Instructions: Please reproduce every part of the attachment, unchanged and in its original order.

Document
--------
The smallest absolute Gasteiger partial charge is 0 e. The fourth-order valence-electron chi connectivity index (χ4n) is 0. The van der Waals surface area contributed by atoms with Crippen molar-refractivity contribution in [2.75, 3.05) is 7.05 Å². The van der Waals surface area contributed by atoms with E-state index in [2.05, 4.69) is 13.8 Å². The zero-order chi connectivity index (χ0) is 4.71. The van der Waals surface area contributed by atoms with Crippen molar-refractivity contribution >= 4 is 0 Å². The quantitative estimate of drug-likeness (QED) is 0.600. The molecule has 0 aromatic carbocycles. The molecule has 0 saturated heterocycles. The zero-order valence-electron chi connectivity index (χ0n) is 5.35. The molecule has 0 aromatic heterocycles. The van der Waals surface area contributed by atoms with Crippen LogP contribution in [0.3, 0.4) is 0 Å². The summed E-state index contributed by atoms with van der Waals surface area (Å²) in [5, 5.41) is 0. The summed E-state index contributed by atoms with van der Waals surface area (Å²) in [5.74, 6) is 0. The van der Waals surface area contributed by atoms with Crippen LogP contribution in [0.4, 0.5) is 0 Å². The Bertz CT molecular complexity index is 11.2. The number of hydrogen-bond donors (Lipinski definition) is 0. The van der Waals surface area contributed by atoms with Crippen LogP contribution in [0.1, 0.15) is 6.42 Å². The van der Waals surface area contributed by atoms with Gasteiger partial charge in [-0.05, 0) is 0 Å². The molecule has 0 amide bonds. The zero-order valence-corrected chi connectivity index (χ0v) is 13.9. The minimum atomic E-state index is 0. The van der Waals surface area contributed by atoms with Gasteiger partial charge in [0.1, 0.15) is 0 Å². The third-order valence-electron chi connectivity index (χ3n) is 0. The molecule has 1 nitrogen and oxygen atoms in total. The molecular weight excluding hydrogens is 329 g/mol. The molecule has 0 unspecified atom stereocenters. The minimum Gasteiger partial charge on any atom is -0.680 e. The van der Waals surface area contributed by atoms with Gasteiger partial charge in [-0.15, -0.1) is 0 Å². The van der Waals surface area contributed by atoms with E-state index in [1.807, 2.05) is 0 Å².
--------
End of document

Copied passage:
The smallest absolute Gasteiger partial charge is 0 e. The fourth-order valence-electron chi connectivity index (χ4n) is 0. The van der Waals surface area contributed by atoms with Crippen molar-refractivity contribution in [2.75, 3.05) is 7.05 Å². The van der Waals surface area contributed by atoms with E-state index in [2.05, 4.69) is 13.8 Å². The zero-order chi connectivity index (χ0) is 4.71. The van der Waals surface area contributed by atoms with Crippen molar-refractivity contribution >= 4 is 0 Å². The quantitative estimate of drug-likeness (QED) is 0.600. The molecule has 0 aromatic carbocycles. The molecule has 0 saturated heterocycles. The zero-order valence-electron chi connectivity index (χ0n) is 5.35. The molecule has 0 aromatic heterocycles. The van der Waals surface area contributed by atoms with Crippen LogP contribution in [0.3, 0.4) is 0 Å². The summed E-state index contributed by atoms with van der Waals surface area (Å²) in [5, 5.41) is 0. The summed E-state index contributed by atoms with van der Waals surface area (Å²) in [5.74, 6) is 0. The van der Waals surface area contributed by atoms with Crippen LogP contribution in [0.4, 0.5) is 0 Å². The Bertz CT molecular complexity index is 11.2. The number of hydrogen-bond donors (Lipinski definition) is 0. The van der Waals surface area contributed by atoms with Crippen LogP contribution in [0.1, 0.15) is 6.42 Å². The van der Waals surface area contributed by atoms with Gasteiger partial charge in [-0.05, 0) is 0 Å². The molecule has 0 amide bonds. The zero-order valence-corrected chi connectivity index (χ0v) is 13.9. The minimum atomic E-state index is 0. The van der Waals surface area contributed by atoms with Gasteiger partial charge in [0.1, 0.15) is 0 Å². The third-order valence-electron chi connectivity index (χ3n) is 0. The molecule has 1 nitrogen and oxygen atoms in total. The molecular weight excluding hydrogens is 329 g/mol. The molecule has 0 unspecified atom stereocenters. The minimum Gasteiger partial charge on any atom is -0.680 e. The van der Waals surface area contributed by atoms with Gasteiger partial charge in [-0.15, -0.1) is 0 Å². The van der Waals surface area contributed by atoms with E-state index in [1.807, 2.05) is 0 Å².